Though the total number of drowning incidents has been lower this year due to COVID shutdowns, drowning still remains the leading cause of unintentional injury-related death for children ages 1-4. The state of Florida leads the nation in the number of these deaths. According to WaterSmartFL, 29 children drowned in Florida from March 1st to June 30th, 2020.
Drowning doesn’t always look like what you may expect. In movies, you’ll likely see someone screaming for help and flailing their arms. In real life, drowning is fast and silent. It can happen in 20-60 seconds. Some of the signs include:
- Mouth at water level
- Facing the shore
- Head tilted back
- Body vertical
- Climbing ladder motion
The best way to counteract drowning is to float on your back because it is the easiest way to get air into your lungs which makes it easier for you to stay afloat until help arrives.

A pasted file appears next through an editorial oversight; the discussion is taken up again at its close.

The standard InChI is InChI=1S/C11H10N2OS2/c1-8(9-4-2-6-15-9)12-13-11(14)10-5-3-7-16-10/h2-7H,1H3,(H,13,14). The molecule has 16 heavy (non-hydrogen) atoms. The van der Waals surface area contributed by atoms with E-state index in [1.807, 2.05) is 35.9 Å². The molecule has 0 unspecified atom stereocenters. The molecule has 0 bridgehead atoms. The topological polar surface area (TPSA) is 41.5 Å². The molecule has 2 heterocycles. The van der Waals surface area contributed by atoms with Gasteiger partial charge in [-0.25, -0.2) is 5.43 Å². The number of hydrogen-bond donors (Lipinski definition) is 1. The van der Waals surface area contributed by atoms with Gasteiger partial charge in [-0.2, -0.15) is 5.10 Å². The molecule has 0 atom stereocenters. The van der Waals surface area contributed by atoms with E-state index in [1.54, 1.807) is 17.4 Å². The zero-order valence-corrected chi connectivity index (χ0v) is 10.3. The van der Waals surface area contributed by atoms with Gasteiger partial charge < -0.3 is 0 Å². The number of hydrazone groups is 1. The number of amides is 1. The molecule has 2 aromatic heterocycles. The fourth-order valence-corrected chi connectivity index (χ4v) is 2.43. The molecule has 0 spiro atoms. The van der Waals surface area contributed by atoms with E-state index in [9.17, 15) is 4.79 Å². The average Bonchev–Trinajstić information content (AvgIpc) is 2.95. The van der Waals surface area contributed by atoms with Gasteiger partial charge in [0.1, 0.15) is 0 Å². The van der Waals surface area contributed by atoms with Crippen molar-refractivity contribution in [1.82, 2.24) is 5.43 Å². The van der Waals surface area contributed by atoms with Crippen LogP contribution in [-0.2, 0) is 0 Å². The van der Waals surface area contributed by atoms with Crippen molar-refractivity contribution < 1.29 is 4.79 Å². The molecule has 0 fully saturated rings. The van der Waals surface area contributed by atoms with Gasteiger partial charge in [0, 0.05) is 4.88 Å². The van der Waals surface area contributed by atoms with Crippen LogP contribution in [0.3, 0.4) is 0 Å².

Children usually drown when left unsupervised even if just for a moment. Kids between the ages of 1 and 4 are more likely to drown in home swimming pools, so there have been laws put in place in the state of Florida to help prevent children from drowning.
In October of 2000, Florida put the Residential Swimming Pool Safety Act into law. The law states that if you plan to build a residential pool it must have proper layers of protection such as barriers, covers, and alarms to help prevent unsupervised children from entering.
However, 90% of pools in Florida were built before this law was put into place, so you may still encounter many pools without these barriers. Therefore, it is important to always supervise your children, especially near any body of water including bathtubs, pools, lakes, ponds, oceans, and even buckets of water. Learning to swim can reduce the risk of drowning by 88% in children ages 1-4, but remember no adult or child is fully drown-proof even if they know how to swim and flotation devices should never be a substitute for supervision.
If you would like more information on drowning or pool safety, please visit these resources: